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Technical Paper

Developing a Real-World, Second-by-Second Driving Cycle Database through Public Vehicle Trip Surveys

Real-world second-by-second vehicle driving cycle data is very important for vehicle research and development. A project solely dedicated to generating such information would be tremendously costly and time consuming. Alternatively, we developed such a database by utilizing two publicly available passenger vehicle travel surveys: 2004-2006 Puget Sound Regional Council (PSRC) Travel Survey and 2011 Atlanta Regional Commission (ARC) Travel Survey. The surveys complement each other - the former is in low time resolution but covers driver operation for over one year whereas the latter is in high time resolution but represents only one-week-long driving operation. After analyzing the PSRC survey, we chose 382 vehicles, each of which continuously operated for one year, and matched their trips to all the ARC trips. The matching is carried out based on trip distance first, then on average speed, and finally on duration.
Technical Paper

Changing Habits to Improve Fuel Economy

In recent years we have witnessed increased discrepancy between fuel economy numbers reported in accordance with EPA testing procedures and real world fuel economy reported by drivers. The debates range from needs for new testing procedures to the fact that driver complaints create one-sided distribution; drivers that get better fuel economy do not complain about the fuel economy, but only the ones whose fuel economy falls short of expectations. In this paper, we demonstrate fuel economy improvements that can be obtained if the driver is properly sophisticated in the skill of driving. Implementation of SmartGauge with EcoGuide into the Ford C-MAX Hybrid in 2013 helped drivers improve their fuel economy on hybrid vehicles. Further development of this idea led to the EcoCoach that would be implemented into all future Ford vehicles.
Technical Paper

Utilizing Public Vehicle Travel Survey Data Sets for Vehicle Driving Pattern and Fuel Economy Studies

Realistic vehicle fuel economy studies require real-world vehicle driving behavior data along with various factors affecting the fuel consumption. Such studies require data with various vehicles usages for prolonged periods of time. A project dedicated to collecting such data is an enormous and costly undertaking. Alternatively, we propose to utilize two publicly available vehicle travel survey data sets. One is Puget Sound Travel Survey collected using GPS devices in 484 vehicles between 2004 and 2006. Over 750,000 trips were recorded with a 10-second time resolution. The data were obtained to study travel behavior changes in response to time-and-location-variable road tolling. The other is Atlanta Regional Commission Travel Survey conducted for a comprehensive study of the demographic and travel behavior characteristics of residents within the study area.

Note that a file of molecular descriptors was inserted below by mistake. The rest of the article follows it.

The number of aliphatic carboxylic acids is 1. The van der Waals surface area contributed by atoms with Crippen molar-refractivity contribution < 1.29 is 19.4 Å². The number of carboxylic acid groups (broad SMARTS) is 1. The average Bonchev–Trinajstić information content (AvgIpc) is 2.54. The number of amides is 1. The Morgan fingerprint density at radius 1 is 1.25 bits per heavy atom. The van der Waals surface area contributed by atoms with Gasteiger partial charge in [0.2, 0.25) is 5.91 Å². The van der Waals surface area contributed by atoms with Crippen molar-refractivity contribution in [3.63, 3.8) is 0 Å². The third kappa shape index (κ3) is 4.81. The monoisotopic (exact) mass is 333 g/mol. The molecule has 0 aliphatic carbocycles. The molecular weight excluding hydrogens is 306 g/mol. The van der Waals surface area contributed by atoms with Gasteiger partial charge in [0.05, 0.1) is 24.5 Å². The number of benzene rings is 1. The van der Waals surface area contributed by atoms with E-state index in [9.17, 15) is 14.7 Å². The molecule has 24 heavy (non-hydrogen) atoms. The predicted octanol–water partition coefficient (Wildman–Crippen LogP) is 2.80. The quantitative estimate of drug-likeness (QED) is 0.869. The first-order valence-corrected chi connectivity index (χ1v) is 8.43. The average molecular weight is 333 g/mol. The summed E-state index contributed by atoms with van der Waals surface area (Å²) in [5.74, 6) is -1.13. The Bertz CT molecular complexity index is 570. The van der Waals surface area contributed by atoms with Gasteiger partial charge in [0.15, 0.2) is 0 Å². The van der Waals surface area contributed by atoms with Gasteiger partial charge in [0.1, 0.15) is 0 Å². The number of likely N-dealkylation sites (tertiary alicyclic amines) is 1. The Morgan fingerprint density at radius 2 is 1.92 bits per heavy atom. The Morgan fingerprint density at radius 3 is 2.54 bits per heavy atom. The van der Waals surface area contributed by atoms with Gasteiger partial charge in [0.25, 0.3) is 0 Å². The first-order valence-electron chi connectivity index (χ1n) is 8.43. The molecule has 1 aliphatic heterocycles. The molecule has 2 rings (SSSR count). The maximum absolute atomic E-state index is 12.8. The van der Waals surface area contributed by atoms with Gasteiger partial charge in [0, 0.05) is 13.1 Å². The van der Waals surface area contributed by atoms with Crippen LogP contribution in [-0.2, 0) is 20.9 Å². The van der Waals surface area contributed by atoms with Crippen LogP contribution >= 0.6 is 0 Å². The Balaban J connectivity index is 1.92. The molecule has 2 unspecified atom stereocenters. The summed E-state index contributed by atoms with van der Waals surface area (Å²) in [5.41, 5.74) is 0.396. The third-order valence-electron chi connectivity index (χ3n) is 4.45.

Technical Paper

GreenZone Driving for Plug In Hybrid Electric Vehicles

Plugin Hybrid Electric Vehicles (PHEV) have a large battery which can be used for electric only powertrain operation. The control system in a PHEV must decide how to spend the energy stored in the battery. In this paper, we will present a prototype implementation of a PHEV control system which saves energy for electric operation in pre-defined geographic areas, so called Green Zones. The approach determines where the driver will be going and then compares the route to a database of predefined Green Zones. The control system then reserves enough energy to be able to drive the Green Zone sections in electric only mode. Finally, the powertrain operation is modified once the vehicle enters the Green Zone to ensure engine operation is limited. Data will be presented from a prototype implementation in a Ford Escape PHEV
Technical Paper

Vehicle System Controls for a Series Hybrid Powertrain

Ford Motor Company has investigated a series hybrid electric vehicle (SHEV) configuration to move further toward powertrain electrification. This paper first provides a brief overview of the Vehicle System Controls (VSC) architecture and its development process. The paper then presents the energy management strategies that select operating modes and desired powertrain operating points to improve fuel efficiency. The focus will be on the controls design and optimization in a Model-in-the-Loop environment and in the vehicle. Various methods to improve powertrain operation efficiency will also be presented, followed by simulation results and vehicle test data. Finally, opportunities for further improvements are summarized.
Technical Paper

A Statistical Approach to Assess the Impact of Road Events on PHEV Performance using Real World Data

Plug in hybrid electric vehicles (PHEVs) have gained interest over last decade due to their increased fuel economy and ability to displace some petroleum fuel with electricity from power grid. Given the complexity of this vehicle powertrain, the energy management plays a key role in providing higher fuel economy. The energy management algorithm on PHEVs performs the same task as a hybrid vehicle energy management but it has more freedom in utilizing the battery energy due to the larger battery capacity and ability to be recharged from the power grid. The state of charge (SOC) profile of the battery during the entire driving trip determines the electric energy usage, thus determining overall fuel consumption.